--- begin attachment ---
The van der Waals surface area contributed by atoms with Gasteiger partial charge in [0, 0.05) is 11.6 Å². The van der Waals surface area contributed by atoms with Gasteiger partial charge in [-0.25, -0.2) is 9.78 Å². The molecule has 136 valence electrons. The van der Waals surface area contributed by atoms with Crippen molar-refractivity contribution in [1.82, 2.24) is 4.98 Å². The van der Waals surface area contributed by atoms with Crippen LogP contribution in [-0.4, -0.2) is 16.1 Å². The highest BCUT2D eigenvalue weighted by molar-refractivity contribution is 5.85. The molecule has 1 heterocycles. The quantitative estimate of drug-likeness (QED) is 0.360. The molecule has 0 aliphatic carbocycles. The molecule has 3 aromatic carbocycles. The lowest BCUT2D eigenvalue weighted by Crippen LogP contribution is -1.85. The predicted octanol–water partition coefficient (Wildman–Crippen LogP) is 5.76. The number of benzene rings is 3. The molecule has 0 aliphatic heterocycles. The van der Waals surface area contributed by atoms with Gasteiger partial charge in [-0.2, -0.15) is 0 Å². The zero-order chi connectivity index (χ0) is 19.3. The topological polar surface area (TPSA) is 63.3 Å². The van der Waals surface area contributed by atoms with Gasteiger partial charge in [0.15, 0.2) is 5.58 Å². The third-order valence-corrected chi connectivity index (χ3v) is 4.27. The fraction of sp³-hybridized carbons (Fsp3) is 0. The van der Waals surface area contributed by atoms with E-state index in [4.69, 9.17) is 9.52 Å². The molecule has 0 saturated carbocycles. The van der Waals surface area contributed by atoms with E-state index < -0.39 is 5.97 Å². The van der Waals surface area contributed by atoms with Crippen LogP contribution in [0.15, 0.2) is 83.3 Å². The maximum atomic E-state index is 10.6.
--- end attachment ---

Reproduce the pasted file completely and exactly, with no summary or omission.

The van der Waals surface area contributed by atoms with Gasteiger partial charge in [0, 0.05) is 11.6 Å². The van der Waals surface area contributed by atoms with Gasteiger partial charge in [-0.25, -0.2) is 9.78 Å². The molecule has 136 valence electrons. The van der Waals surface area contributed by atoms with Crippen molar-refractivity contribution in [1.82, 2.24) is 4.98 Å². The van der Waals surface area contributed by atoms with Crippen LogP contribution in [-0.4, -0.2) is 16.1 Å². The highest BCUT2D eigenvalue weighted by molar-refractivity contribution is 5.85. The molecule has 1 heterocycles. The quantitative estimate of drug-likeness (QED) is 0.360. The molecule has 0 aliphatic carbocycles. The molecule has 3 aromatic carbocycles. The lowest BCUT2D eigenvalue weighted by Crippen LogP contribution is -1.85. The predicted octanol–water partition coefficient (Wildman–Crippen LogP) is 5.76. The number of benzene rings is 3. The molecule has 0 aliphatic heterocycles. The van der Waals surface area contributed by atoms with Gasteiger partial charge in [-0.2, -0.15) is 0 Å². The zero-order chi connectivity index (χ0) is 19.3. The topological polar surface area (TPSA) is 63.3 Å². The van der Waals surface area contributed by atoms with Gasteiger partial charge in [0.15, 0.2) is 5.58 Å². The third-order valence-corrected chi connectivity index (χ3v) is 4.27. The fraction of sp³-hybridized carbons (Fsp3) is 0. The van der Waals surface area contributed by atoms with E-state index in [4.69, 9.17) is 9.52 Å². The molecule has 0 saturated carbocycles. The van der Waals surface area contributed by atoms with E-state index < -0.39 is 5.97 Å². The van der Waals surface area contributed by atoms with Crippen LogP contribution in [0.15, 0.2) is 83.3 Å². The maximum atomic E-state index is 10.6.